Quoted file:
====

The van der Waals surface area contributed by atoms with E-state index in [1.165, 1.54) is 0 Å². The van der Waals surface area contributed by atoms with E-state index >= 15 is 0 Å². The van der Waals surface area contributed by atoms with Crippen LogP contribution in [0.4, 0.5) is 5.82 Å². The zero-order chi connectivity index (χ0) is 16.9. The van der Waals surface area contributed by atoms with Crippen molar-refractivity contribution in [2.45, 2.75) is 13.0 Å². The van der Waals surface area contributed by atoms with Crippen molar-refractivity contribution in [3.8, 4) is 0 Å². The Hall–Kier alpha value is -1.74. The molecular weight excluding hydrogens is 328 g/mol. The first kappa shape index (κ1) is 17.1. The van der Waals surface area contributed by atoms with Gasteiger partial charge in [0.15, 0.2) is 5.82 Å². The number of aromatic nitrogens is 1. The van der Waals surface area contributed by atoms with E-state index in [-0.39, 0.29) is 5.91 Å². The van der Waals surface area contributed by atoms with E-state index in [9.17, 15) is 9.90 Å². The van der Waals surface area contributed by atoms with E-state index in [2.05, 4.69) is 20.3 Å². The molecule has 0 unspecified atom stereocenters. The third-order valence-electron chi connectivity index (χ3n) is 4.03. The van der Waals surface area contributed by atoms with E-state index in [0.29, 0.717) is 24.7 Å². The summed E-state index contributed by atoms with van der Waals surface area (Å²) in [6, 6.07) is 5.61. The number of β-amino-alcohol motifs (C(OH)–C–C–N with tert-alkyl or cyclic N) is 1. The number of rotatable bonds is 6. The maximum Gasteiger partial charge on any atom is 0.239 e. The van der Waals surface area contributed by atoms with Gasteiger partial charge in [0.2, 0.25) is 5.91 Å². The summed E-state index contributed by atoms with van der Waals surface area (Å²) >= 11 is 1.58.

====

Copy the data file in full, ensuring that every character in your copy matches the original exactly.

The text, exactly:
The van der Waals surface area contributed by atoms with E-state index in [1.165, 1.54) is 0 Å². The van der Waals surface area contributed by atoms with E-state index >= 15 is 0 Å². The van der Waals surface area contributed by atoms with Crippen LogP contribution in [0.4, 0.5) is 5.82 Å². The zero-order chi connectivity index (χ0) is 16.9. The van der Waals surface area contributed by atoms with Crippen molar-refractivity contribution in [2.45, 2.75) is 13.0 Å². The van der Waals surface area contributed by atoms with Crippen molar-refractivity contribution in [3.8, 4) is 0 Å². The Hall–Kier alpha value is -1.74. The molecular weight excluding hydrogens is 328 g/mol. The first kappa shape index (κ1) is 17.1. The van der Waals surface area contributed by atoms with Gasteiger partial charge in [0.15, 0.2) is 5.82 Å². The number of aromatic nitrogens is 1. The van der Waals surface area contributed by atoms with E-state index in [-0.39, 0.29) is 5.91 Å². The van der Waals surface area contributed by atoms with E-state index in [9.17, 15) is 9.90 Å². The van der Waals surface area contributed by atoms with E-state index in [2.05, 4.69) is 20.3 Å². The molecule has 0 unspecified atom stereocenters. The third-order valence-electron chi connectivity index (χ3n) is 4.03. The van der Waals surface area contributed by atoms with E-state index in [0.29, 0.717) is 24.7 Å². The summed E-state index contributed by atoms with van der Waals surface area (Å²) in [6, 6.07) is 5.61. The number of β-amino-alcohol motifs (C(OH)–C–C–N with tert-alkyl or cyclic N) is 1. The number of rotatable bonds is 6. The maximum Gasteiger partial charge on any atom is 0.239 e. The van der Waals surface area contributed by atoms with Gasteiger partial charge in [0.2, 0.25) is 5.91 Å². The summed E-state index contributed by atoms with van der Waals surface area (Å²) >= 11 is 1.58.